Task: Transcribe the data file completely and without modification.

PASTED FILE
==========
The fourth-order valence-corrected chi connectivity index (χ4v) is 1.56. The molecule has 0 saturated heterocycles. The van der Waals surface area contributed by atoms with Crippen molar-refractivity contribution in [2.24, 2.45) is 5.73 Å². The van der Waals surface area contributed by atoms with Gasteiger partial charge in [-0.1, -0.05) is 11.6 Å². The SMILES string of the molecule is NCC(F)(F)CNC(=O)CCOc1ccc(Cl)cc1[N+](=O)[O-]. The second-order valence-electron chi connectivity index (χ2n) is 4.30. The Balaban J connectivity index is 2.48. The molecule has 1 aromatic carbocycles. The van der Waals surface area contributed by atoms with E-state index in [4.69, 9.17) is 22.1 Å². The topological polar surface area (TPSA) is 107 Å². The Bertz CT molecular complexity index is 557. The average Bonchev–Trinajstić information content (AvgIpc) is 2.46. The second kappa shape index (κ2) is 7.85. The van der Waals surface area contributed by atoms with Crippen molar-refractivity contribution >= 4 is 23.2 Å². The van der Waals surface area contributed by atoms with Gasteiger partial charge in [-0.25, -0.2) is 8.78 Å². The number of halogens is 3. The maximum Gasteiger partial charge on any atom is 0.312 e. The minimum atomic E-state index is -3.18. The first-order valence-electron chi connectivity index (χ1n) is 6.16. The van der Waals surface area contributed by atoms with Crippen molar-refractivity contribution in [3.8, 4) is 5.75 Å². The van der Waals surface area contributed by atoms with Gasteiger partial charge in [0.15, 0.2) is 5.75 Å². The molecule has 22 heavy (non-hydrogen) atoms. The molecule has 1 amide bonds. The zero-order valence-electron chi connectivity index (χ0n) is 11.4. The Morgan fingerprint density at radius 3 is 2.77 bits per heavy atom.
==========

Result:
The fourth-order valence-corrected chi connectivity index (χ4v) is 1.56. The molecule has 0 saturated heterocycles. The van der Waals surface area contributed by atoms with Crippen molar-refractivity contribution in [2.24, 2.45) is 5.73 Å². The van der Waals surface area contributed by atoms with Gasteiger partial charge in [-0.1, -0.05) is 11.6 Å². The SMILES string of the molecule is NCC(F)(F)CNC(=O)CCOc1ccc(Cl)cc1[N+](=O)[O-]. The second-order valence-electron chi connectivity index (χ2n) is 4.30. The Balaban J connectivity index is 2.48. The molecule has 1 aromatic carbocycles. The van der Waals surface area contributed by atoms with E-state index in [4.69, 9.17) is 22.1 Å². The topological polar surface area (TPSA) is 107 Å². The Bertz CT molecular complexity index is 557. The average Bonchev–Trinajstić information content (AvgIpc) is 2.46. The second kappa shape index (κ2) is 7.85. The van der Waals surface area contributed by atoms with Crippen molar-refractivity contribution >= 4 is 23.2 Å². The van der Waals surface area contributed by atoms with Gasteiger partial charge in [-0.25, -0.2) is 8.78 Å². The number of halogens is 3. The maximum Gasteiger partial charge on any atom is 0.312 e. The minimum atomic E-state index is -3.18. The first-order valence-electron chi connectivity index (χ1n) is 6.16. The van der Waals surface area contributed by atoms with Crippen molar-refractivity contribution in [3.8, 4) is 5.75 Å². The van der Waals surface area contributed by atoms with Gasteiger partial charge in [0.15, 0.2) is 5.75 Å². The molecule has 22 heavy (non-hydrogen) atoms. The molecule has 1 amide bonds. The zero-order valence-electron chi connectivity index (χ0n) is 11.4. The Morgan fingerprint density at radius 3 is 2.77 bits per heavy atom.